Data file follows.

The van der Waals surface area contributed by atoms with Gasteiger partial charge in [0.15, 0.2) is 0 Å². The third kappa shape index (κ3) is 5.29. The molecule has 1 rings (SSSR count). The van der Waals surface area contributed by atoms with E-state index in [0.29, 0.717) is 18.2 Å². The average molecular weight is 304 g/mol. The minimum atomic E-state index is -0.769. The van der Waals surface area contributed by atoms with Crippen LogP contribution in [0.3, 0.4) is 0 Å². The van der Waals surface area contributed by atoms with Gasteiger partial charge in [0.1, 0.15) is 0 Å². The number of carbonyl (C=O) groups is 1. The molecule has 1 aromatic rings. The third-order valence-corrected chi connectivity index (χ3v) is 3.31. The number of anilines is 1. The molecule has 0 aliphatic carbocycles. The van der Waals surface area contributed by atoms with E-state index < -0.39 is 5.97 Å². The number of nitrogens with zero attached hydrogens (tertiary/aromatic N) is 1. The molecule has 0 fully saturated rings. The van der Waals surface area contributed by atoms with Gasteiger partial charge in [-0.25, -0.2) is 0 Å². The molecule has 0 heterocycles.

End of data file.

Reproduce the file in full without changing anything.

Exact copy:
The van der Waals surface area contributed by atoms with Gasteiger partial charge in [0.15, 0.2) is 0 Å². The third kappa shape index (κ3) is 5.29. The molecule has 1 rings (SSSR count). The van der Waals surface area contributed by atoms with E-state index in [0.29, 0.717) is 18.2 Å². The average molecular weight is 304 g/mol. The minimum atomic E-state index is -0.769. The van der Waals surface area contributed by atoms with Crippen LogP contribution in [0.3, 0.4) is 0 Å². The van der Waals surface area contributed by atoms with Gasteiger partial charge in [0.1, 0.15) is 0 Å². The number of carbonyl (C=O) groups is 1. The molecule has 1 aromatic rings. The third-order valence-corrected chi connectivity index (χ3v) is 3.31. The number of anilines is 1. The molecule has 0 aliphatic carbocycles. The van der Waals surface area contributed by atoms with E-state index < -0.39 is 5.97 Å². The number of nitrogens with zero attached hydrogens (tertiary/aromatic N) is 1. The molecule has 0 fully saturated rings. The van der Waals surface area contributed by atoms with Gasteiger partial charge in [-0.25, -0.2) is 0 Å². The molecule has 0 heterocycles.